In alternative years, UNH hosts a practice-oriented Word Urban Forum in a different country. In 2019, Kuala Lumpur hosted. Today, the permanent Asia-Pacific Regional Office Prepared by Dr Donnell Davis for National Council Women Q of UN Habitat (ROAP) is in Fukuoka, Kyushu, Japan. However, in the early 2000s, Habitat Pacific was registered through UNAA in Queensland, dissolving as Pacific Island Countries established their own systems. There are 24 Pacific countries within PIANGO, 12 in the Commonwealth of Nations, and only a few funded directly by Department of Foreign Affairs (DFAT) systems. In 2019, DFAT Friendship Grants were made available to NGOs to support on-the-ground projects in the Pacific.
Feminism was demonstrated in UN Habitat because it rediscovered its roots where ‘the woman is where the home is’ , ‘woman is at the hearth’, ‘a woman and children make a home’, and housing is an important basic human need for physical security especially for women and children. Accordingly, women should be participating strongly in decisions about housing. Until recently town planning was a man’s domain, but now more women than men graduate from urban design and planning university courses. In Australia, 70% of those graduating from urban and regional planning were female (2017). This trend is now evident in engineering, architecture, transport planning, social planning, and public infrastructure management.
Australia was described as urbanised with 92.1% of the total population live in towns and cities, when using UN Habitat criteria that relates to potable water and sanitisation (2009), but we are also the most suburbanised with our sprawl. Unfortunately, most of us live in the most fertile coastal land where the highest purpose might be growing food rather than concrete. This also where the most dense vegetation and forests that sequester carbon providing the most valuable ecosystem services, are those decimated by rapid urban development. Furthermore, we are building in the places at high risks of natural climate change impacts (sea level rise and cyclones) exacerbated by anthropogenic greenhouse gas production in cities. Our cities are making us live like ‘boiling frogs in greenhouse soup’ (Davis, 2014). But is does not have to continue that way.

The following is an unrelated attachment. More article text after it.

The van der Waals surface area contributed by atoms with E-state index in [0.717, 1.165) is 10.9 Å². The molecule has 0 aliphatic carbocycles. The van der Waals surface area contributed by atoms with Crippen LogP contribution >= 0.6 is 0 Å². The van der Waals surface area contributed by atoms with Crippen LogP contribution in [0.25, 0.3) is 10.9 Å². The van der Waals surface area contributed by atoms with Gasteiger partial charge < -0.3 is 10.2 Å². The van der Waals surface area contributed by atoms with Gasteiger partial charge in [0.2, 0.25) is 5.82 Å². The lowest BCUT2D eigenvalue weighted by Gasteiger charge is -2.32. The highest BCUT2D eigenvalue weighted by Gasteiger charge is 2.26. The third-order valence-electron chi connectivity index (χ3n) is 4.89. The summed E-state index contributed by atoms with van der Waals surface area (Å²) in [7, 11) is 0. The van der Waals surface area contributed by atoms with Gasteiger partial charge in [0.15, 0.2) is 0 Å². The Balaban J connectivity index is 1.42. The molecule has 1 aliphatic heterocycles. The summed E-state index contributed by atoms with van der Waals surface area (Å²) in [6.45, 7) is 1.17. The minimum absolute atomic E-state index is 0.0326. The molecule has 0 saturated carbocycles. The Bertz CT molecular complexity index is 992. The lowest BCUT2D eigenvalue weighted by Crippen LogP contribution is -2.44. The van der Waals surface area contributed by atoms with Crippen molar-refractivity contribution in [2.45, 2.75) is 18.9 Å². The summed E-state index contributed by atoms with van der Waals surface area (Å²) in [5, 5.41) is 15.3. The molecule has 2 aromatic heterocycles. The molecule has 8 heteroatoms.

We previously used the philosophy of ‘planning and development’, but despite 40 years of improvements in urban design and planning, recent changes in Queensland have only reflected development, without adequate evaluation or planning policy compliance (many references). The archaic mindset that we need more development for economic security, needs to be reconsidered as done in other countries, where ‘prosperity without growth’(Jackson, 2009) has proven that urban consolidation provides stability. In South East Queensland, civil society debated our future of 6 cities, 47 urban centres and 137 towns, resulting in a ‘Peoples Declaration for Habitat 3 for SEQ’ (UNAAQ, 2017).